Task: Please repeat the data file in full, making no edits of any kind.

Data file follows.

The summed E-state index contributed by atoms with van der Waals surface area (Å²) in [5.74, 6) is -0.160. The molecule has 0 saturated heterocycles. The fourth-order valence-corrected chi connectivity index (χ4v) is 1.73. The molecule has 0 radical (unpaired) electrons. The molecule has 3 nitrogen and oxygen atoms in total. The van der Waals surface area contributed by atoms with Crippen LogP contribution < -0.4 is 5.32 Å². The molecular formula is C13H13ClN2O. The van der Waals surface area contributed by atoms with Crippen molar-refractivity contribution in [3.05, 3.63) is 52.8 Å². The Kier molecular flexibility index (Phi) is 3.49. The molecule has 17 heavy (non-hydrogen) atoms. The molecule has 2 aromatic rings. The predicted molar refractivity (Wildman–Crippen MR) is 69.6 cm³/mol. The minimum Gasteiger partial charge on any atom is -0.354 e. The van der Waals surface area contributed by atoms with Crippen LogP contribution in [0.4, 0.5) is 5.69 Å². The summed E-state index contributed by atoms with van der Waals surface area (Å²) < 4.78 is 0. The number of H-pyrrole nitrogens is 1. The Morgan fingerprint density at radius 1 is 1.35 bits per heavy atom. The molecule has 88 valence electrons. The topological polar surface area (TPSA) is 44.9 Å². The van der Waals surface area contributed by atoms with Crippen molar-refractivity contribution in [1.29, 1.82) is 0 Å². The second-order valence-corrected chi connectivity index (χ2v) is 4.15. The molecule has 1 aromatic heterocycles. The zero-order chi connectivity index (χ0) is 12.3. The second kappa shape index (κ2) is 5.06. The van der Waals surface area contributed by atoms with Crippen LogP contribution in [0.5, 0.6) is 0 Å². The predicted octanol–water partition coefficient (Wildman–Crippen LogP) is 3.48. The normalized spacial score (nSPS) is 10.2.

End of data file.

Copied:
The summed E-state index contributed by atoms with van der Waals surface area (Å²) in [5.74, 6) is -0.160. The molecule has 0 saturated heterocycles. The fourth-order valence-corrected chi connectivity index (χ4v) is 1.73. The molecule has 0 radical (unpaired) electrons. The molecule has 3 nitrogen and oxygen atoms in total. The van der Waals surface area contributed by atoms with Crippen LogP contribution < -0.4 is 5.32 Å². The molecular formula is C13H13ClN2O. The van der Waals surface area contributed by atoms with Crippen molar-refractivity contribution in [3.05, 3.63) is 52.8 Å². The Kier molecular flexibility index (Phi) is 3.49. The molecule has 17 heavy (non-hydrogen) atoms. The molecule has 2 aromatic rings. The predicted molar refractivity (Wildman–Crippen MR) is 69.6 cm³/mol. The minimum Gasteiger partial charge on any atom is -0.354 e. The van der Waals surface area contributed by atoms with Crippen LogP contribution in [0.4, 0.5) is 5.69 Å². The summed E-state index contributed by atoms with van der Waals surface area (Å²) < 4.78 is 0. The number of H-pyrrole nitrogens is 1. The Morgan fingerprint density at radius 1 is 1.35 bits per heavy atom. The molecule has 88 valence electrons. The topological polar surface area (TPSA) is 44.9 Å². The van der Waals surface area contributed by atoms with Crippen molar-refractivity contribution in [1.29, 1.82) is 0 Å². The second-order valence-corrected chi connectivity index (χ2v) is 4.15. The molecule has 1 aromatic heterocycles. The zero-order chi connectivity index (χ0) is 12.3. The second kappa shape index (κ2) is 5.06. The van der Waals surface area contributed by atoms with Crippen LogP contribution in [0.5, 0.6) is 0 Å². The predicted octanol–water partition coefficient (Wildman–Crippen LogP) is 3.48. The normalized spacial score (nSPS) is 10.2.